Poverty, White Privilege, and Short Memories
January 15, 2014
The poor whites of Appalachia may have become unfashionable, but they have not gone anywhere.
The current political left’s obsession with both income inequality and so called White Privilege overlooks a lot of history. How quickly does the left forget. Or perhaps it is more a matter of fashion.
In 1964, when LBJ declared his War on Poverty, the area he mentioned by name was not the urban ghettos of Detroit, Watts or Harlem but rather the isolated rural counties of Eastern Kentucky.
Four years later, in 1968, Bobby Kennedy decided to run for the presidency mere days after touring Eastern Kentucky to review how LBJ’s War on Poverty was being waged in the field.
Sen. Robert F. Kennedy shook hands with residents of Haymond, Kentucky in 1968.
Today, some 46 years later, the war has been lost. The region not only remains poor but hopelessness and dysfunction abounds. What has changed is the politicians no longer seem to be interested in the area or in its people. Recently Kevin D, Williamson of National Review visited Eastern Kentucky and wrote
If the people here weren’t 98.5 percent white, we’d call it a reservation.
Read the entire article, titled The White Ghetto. The explanation of how EBT cards are used to purchase cases of soda pop, to resell at a steeply discounted price to raise cash to buy prescription painkillers, is most illuminating. So are some of the comments after the article, especially those of people who take umbrage that Williamson focused on the negatives in the region. Nonsense! Although the part of Appalachia I live in is not as deeply mired in poverty, the pathologies remain the same. Welfare is ubiquitous, drug abuse is rampant and there is little hope for a better life for many of the young because of chronically poor school systems.
One issue Williamson doesn’t touch upon which is mentioned in the comments to his article is how corrupt the local governments in this region can be. One huge factor that allows this to continue is that for decades the brighter young people have been prone to move away. Those with educations who stay behind too often display small pond syndrome — they can be opportunistic bullies and tyrants who grab the reins of the local power structure and remain largely unchallenged. In such a corrupt environment a third rate lawyer can readily parlay his ambitions into a lucrative role as the shadow leader of local government, or an incompetent principal can rely on political clout to remain in charge of a public school that routinely shortchanges its students.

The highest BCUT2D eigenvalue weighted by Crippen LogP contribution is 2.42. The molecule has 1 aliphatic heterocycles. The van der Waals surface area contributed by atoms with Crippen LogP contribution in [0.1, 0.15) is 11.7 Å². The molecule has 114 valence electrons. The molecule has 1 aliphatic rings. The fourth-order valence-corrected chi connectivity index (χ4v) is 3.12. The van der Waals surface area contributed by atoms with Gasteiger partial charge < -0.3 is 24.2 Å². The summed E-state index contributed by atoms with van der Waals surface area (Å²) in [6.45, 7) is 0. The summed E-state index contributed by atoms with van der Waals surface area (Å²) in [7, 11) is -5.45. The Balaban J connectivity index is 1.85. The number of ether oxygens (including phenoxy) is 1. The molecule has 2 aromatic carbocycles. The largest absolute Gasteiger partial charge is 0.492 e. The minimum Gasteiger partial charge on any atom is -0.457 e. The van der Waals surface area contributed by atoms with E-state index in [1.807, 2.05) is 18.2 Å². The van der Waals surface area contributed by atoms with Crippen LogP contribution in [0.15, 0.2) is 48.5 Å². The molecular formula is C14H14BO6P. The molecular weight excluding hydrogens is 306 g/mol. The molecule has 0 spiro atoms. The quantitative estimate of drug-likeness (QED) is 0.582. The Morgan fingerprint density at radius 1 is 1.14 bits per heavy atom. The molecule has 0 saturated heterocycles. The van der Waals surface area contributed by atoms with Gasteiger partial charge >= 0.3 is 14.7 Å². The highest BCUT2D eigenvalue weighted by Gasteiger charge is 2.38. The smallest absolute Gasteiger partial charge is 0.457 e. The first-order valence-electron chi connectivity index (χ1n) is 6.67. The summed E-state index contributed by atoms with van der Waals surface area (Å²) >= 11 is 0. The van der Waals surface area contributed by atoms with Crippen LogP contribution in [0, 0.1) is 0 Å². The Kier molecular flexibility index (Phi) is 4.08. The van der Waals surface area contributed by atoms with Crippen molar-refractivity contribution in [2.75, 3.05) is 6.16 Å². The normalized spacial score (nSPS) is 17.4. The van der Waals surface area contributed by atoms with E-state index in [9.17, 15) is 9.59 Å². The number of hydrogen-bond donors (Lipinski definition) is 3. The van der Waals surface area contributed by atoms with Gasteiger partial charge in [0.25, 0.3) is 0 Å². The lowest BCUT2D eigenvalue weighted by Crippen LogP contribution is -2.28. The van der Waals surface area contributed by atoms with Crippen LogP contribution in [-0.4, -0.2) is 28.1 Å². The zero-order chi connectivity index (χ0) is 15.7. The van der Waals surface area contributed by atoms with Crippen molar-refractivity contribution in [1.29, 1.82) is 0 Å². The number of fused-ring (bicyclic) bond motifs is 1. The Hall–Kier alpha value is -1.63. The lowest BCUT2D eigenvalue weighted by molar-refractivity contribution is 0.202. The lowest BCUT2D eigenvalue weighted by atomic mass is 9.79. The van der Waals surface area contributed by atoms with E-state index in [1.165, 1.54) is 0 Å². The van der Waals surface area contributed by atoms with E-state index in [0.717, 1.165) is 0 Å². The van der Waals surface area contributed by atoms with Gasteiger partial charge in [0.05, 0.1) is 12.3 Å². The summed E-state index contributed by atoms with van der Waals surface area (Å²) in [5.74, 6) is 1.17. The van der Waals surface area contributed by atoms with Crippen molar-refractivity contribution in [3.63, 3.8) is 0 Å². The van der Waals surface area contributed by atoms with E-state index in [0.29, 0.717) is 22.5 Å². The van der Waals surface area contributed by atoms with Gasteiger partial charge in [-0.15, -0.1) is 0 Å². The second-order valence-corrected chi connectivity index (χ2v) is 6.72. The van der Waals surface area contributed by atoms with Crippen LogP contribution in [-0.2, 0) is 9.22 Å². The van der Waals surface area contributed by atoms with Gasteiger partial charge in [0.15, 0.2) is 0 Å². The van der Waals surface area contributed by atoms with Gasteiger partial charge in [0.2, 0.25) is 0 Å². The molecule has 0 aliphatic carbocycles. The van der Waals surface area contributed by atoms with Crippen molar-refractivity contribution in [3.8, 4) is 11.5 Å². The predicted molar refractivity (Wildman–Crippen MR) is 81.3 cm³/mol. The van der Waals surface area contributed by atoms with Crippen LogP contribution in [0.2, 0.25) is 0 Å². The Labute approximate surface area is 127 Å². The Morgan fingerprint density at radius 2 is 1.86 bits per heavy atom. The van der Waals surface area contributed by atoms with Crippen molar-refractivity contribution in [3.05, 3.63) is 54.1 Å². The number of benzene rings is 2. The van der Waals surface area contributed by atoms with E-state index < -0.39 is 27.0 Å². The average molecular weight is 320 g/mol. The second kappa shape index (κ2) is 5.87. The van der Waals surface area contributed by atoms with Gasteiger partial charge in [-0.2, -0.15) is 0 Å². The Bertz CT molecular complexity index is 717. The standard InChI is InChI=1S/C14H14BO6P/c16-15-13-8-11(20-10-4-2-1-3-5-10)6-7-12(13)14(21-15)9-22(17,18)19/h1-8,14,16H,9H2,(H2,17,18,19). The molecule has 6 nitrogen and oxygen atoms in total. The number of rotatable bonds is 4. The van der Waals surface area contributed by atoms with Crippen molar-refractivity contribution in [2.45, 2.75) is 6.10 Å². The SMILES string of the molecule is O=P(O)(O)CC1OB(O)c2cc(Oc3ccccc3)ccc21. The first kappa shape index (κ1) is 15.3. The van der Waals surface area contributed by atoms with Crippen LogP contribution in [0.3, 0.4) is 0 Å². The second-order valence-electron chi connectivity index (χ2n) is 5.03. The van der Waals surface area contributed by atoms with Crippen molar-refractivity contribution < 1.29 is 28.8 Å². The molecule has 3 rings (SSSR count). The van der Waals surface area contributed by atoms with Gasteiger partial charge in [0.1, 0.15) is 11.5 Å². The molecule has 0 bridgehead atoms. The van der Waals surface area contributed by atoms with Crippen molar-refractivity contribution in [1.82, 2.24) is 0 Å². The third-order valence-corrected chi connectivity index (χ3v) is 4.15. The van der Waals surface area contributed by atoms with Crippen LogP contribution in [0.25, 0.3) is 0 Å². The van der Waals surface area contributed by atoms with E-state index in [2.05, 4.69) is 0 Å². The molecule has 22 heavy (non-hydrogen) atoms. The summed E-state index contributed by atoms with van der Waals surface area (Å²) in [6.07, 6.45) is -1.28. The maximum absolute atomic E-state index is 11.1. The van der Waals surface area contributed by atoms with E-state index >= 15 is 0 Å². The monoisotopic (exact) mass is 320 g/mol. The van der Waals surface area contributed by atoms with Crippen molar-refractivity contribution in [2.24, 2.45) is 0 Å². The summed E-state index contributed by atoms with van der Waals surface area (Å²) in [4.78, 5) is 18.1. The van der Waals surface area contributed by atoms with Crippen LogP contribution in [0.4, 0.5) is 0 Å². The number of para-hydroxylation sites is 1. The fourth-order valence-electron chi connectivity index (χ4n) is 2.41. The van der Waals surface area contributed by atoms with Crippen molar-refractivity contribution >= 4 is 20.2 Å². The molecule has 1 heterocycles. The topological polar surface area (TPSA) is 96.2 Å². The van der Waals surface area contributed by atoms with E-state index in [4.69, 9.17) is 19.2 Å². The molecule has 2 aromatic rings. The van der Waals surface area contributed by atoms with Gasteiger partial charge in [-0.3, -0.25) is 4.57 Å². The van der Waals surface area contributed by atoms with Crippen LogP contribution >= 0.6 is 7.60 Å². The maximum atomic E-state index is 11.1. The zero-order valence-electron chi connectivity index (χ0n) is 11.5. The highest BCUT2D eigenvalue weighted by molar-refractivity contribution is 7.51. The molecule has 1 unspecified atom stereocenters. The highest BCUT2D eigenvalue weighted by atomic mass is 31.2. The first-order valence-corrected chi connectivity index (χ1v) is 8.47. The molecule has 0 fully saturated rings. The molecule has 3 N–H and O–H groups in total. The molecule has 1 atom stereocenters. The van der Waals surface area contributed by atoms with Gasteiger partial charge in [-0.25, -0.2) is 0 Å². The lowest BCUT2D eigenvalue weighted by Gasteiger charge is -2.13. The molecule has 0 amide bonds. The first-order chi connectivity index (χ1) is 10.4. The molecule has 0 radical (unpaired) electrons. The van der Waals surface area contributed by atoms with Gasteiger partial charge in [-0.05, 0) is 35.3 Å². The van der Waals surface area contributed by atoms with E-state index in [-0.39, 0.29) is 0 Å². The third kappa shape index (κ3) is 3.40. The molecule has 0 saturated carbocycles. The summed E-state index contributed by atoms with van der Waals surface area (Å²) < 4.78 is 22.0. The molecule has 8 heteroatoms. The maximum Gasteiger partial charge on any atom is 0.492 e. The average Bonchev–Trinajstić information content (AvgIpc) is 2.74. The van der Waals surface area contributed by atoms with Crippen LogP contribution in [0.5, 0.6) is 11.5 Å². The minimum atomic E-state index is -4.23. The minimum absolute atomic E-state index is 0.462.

Back in 1968 some in the area saw Bobby Kennedy’s trip as a precursor for yet another round of unfulfilled political promises. The term “photo op” wasn’t in use back then, but looking at these images across five decades of experience it readily comes to mind.
Today, the only promises being made to the once-loyal Democrat voters of the region are to further curtail the remaining source of high paying, private sector jobs, the coal industry.
Dialectic Process: It’s History, its Meaning and the Technique of Brainwashing and Twisting of the Truth (Used by Progressives to Push their Agenda)
Saul Alinsky, the favorite “Community Organizer” the Progressives love to follow and emulate including Barack Obama and Hillary Clinton, followed Antonio Gramsci (Italian Communist) who believed that no one would outright embrace Communism, but would accept it if “fed” to them through Gradualism and Dialectic Process.
“If you tell a lie big enough and keep repeating it, people will eventually come to believe it. The lie can be maintained only for such time as the State can shield the people from the political, economic and/or military consequences of the lie. It thus becomes vitally important for the State to use all of its powers to repress dissent, for the truth is the mortal enemy of the lie, and thus by extension, the truth is the greatest enemy of the State.”
Joseph Goebbels quotes **Propagandist for Adolph Hitler**
Adolph Hitler and the Nazi party were SOCIAL DEMOCRATS.